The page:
There are some features present in the old interpreters which are not yet available in the SciJava Script Interpreter, but I would be willing to add them (as time allows) if there is popular demand. And of course, pull requests are also very welcome. The REPL source is part of sciiava-common and the Swing UI is part of scijava/script-editor.


I see! I have missed that entry in the menu because it is right at the end of my huge plugins list :sweat_smile:

I’m looking forward to playing with the fancy new interpreter. Thanks a lot, @ctrueden!

This is so cool! In the meantime, what should we do to update the sidebars? Or we should wait until the autogeneration is complete?

I wanted to hook up this autogeneration earlier this week, but realized to my dismay that the component in question still needs substantial effort to work really well (see scijava/mediawiki-maven-info#1, scijava/mediawiki-maven-info#2, scijava/mediawiki-maven-info#3). Unfortunately, I will not have time to address any of these issues, and hence put the autogenerator in place, for at least a few more weeks.

In the meantime, you can continue updating the sidebar manually by editing the autogenerated template. E.g. for TWS, it would be Template:ComponentStats:sc.fiji:Trainable_Segmentation. I know, I know, it says “do not edit” in big letters. It’s true that some day, the changes will be overwritten. But for now, if it bothers you that your sidebar is out of date, you can edit it, since I doubt I will run the metadata generator tool again imminently.

Very sorry for the inconvenience. I hope some day soon, things will be better.

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In the legacy sites, I only saw the scripting interpreters were archived there. Is this related to the other plugins that appear to be missing? For example, Registration --> Correct 3D drift (; and for those which were removed with their own website, e.g. MosaicJ (, which doesn’t seem to work with the current version of FIJI now).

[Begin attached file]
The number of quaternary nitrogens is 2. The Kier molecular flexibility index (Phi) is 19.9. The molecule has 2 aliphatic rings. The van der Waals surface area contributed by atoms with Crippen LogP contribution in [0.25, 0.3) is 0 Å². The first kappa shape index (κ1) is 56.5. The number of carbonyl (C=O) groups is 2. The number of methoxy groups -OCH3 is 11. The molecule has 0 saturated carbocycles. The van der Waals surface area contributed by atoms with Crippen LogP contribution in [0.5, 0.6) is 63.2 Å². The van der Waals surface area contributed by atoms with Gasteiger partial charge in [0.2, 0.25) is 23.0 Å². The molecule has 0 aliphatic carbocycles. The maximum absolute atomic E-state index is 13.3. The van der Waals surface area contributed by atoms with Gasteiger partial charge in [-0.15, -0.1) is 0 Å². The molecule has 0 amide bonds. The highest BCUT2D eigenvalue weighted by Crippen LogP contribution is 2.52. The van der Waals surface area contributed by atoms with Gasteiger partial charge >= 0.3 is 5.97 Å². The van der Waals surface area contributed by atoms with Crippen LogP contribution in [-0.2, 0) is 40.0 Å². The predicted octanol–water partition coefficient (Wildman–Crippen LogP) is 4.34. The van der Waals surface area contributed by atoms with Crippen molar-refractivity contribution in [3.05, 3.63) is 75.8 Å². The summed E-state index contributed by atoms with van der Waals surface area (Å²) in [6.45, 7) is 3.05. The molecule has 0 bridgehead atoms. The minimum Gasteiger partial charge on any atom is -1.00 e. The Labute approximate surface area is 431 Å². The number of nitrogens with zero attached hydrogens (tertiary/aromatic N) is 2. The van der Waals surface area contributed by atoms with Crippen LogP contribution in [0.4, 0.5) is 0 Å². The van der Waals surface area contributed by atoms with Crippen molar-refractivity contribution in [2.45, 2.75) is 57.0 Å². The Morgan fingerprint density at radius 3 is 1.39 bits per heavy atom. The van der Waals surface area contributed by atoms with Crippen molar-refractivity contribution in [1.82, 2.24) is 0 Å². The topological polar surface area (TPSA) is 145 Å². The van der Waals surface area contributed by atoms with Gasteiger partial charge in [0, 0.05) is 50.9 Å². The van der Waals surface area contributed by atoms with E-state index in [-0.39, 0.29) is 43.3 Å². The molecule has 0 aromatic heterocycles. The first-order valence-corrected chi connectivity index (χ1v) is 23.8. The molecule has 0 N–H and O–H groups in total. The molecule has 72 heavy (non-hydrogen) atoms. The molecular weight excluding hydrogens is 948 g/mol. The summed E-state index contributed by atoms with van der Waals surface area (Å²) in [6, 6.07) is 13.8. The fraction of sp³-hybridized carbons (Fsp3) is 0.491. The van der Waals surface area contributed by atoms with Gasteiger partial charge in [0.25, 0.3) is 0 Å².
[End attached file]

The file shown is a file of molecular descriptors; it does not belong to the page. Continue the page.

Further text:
This is still available from the Java-8 update site, and therefore is included in a standard Fiji installation.

This recently moved to the BIG-EPFL update site due to licensing issues, see here:

Thank you for your prompt reply! For some reason the Correct 3D drift plugin was missing from my version, but it exists in another computer’s version after the update… I was thus given the wrong impression that several plugins I was depending on suddenly disappeared…

As for the MosaicJ plugin, when I tried downloading from their website (along with the TurboReg plugin), and placed it in the plugins folder, it failed to start, with several java error messages…

In any case, just wanted to ask - if in this case, would these types of plugins (as in the BIG-EPFL ones) be considered “legacy”? Also if the authors decided to eventually remove a specific deprecated plugin completely, would it be uploaded to the legacy site? Or would it be considered not a legacy plugin because it’s still being maintained? (e.g. stitching -->deprecated - it’s still there, but let’s say the author decided to remove it eventually)

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Oh, you don’t need to go the hard way and download them manually!

The plugins have just moved to a different update site (this is not refering to the web site, where they’ve always been by the way…), so: just running the updater, clicking on Manage update sites, and enabling the line with BIG-EPFL should work.


There is not yet a formal policy about what happens in this case. Historically, we have tried to maintain maximal backwards compatibility in Fiji, which includes keeping all plugins available forever. If a plugin maintainer wanted to remove her plugin from Fiji for some reason, we would need to have a discussion about why. It is likely that the plugin would either: A) get a new maintianer; B) remain in Fiji unmaintained, or else C) move to a different update site (e.g., Fiji-Legacy).

So far, the plugins which have left Fiji have been preserved on other update sites, so that user scripts still continue to work as long as the needed update sites are activated. Examples include ImageScience, BIG-EPFL and Fiji-Legacy.

Some day, I would like to introduce a feature to ImageJ2 where if a user tries to run a plugin which is not present (e.g., via a script, or the Command Finder), the user will be told such and asked if they want to install the plugin.

The gist is that in general, I wouldn’t worry too much about plugins you depend on disappearing. We try very hard to preserve backwards compatibility.


Thank you, imagejan and ctrueden for both of your helpful replies!